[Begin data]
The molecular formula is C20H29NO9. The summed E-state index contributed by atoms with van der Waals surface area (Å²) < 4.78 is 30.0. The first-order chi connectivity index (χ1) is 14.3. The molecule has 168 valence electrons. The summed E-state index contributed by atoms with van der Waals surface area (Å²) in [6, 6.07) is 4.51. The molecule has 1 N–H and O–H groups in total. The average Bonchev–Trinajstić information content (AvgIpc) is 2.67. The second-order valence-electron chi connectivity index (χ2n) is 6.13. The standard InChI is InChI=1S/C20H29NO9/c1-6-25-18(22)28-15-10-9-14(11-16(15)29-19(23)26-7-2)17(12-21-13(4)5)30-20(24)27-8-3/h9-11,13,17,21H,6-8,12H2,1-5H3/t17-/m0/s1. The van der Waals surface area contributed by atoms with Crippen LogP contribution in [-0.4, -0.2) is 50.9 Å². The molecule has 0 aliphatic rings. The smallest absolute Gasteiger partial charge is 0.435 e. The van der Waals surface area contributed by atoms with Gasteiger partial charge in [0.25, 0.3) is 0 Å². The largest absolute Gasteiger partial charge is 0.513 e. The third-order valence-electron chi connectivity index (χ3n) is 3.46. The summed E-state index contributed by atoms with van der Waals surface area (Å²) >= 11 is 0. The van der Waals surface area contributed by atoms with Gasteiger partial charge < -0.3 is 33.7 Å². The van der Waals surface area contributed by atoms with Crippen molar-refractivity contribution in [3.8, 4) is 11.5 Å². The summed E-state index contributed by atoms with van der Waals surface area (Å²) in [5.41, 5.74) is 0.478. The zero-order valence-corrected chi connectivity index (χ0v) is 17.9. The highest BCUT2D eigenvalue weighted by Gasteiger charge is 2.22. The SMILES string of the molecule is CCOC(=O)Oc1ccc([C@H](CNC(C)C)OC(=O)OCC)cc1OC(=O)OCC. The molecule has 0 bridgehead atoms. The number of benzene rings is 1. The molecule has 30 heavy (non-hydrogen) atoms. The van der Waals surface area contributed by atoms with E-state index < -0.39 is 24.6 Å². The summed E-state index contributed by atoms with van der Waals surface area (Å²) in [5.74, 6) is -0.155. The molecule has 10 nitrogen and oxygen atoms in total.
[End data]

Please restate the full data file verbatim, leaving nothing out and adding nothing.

The molecular formula is C20H29NO9. The summed E-state index contributed by atoms with van der Waals surface area (Å²) < 4.78 is 30.0. The first-order chi connectivity index (χ1) is 14.3. The molecule has 168 valence electrons. The summed E-state index contributed by atoms with van der Waals surface area (Å²) in [6, 6.07) is 4.51. The molecule has 1 N–H and O–H groups in total. The average Bonchev–Trinajstić information content (AvgIpc) is 2.67. The second-order valence-electron chi connectivity index (χ2n) is 6.13. The standard InChI is InChI=1S/C20H29NO9/c1-6-25-18(22)28-15-10-9-14(11-16(15)29-19(23)26-7-2)17(12-21-13(4)5)30-20(24)27-8-3/h9-11,13,17,21H,6-8,12H2,1-5H3/t17-/m0/s1. The van der Waals surface area contributed by atoms with Crippen LogP contribution in [-0.4, -0.2) is 50.9 Å². The molecule has 0 aliphatic rings. The smallest absolute Gasteiger partial charge is 0.435 e. The van der Waals surface area contributed by atoms with Gasteiger partial charge in [0.25, 0.3) is 0 Å². The largest absolute Gasteiger partial charge is 0.513 e. The third-order valence-electron chi connectivity index (χ3n) is 3.46. The summed E-state index contributed by atoms with van der Waals surface area (Å²) >= 11 is 0. The van der Waals surface area contributed by atoms with Gasteiger partial charge < -0.3 is 33.7 Å². The van der Waals surface area contributed by atoms with Crippen molar-refractivity contribution in [3.8, 4) is 11.5 Å². The summed E-state index contributed by atoms with van der Waals surface area (Å²) in [5.41, 5.74) is 0.478. The zero-order valence-corrected chi connectivity index (χ0v) is 17.9. The highest BCUT2D eigenvalue weighted by Gasteiger charge is 2.22. The SMILES string of the molecule is CCOC(=O)Oc1ccc([C@H](CNC(C)C)OC(=O)OCC)cc1OC(=O)OCC. The molecule has 0 bridgehead atoms. The number of benzene rings is 1. The molecule has 30 heavy (non-hydrogen) atoms. The van der Waals surface area contributed by atoms with E-state index < -0.39 is 24.6 Å². The summed E-state index contributed by atoms with van der Waals surface area (Å²) in [5.74, 6) is -0.155. The molecule has 10 nitrogen and oxygen atoms in total.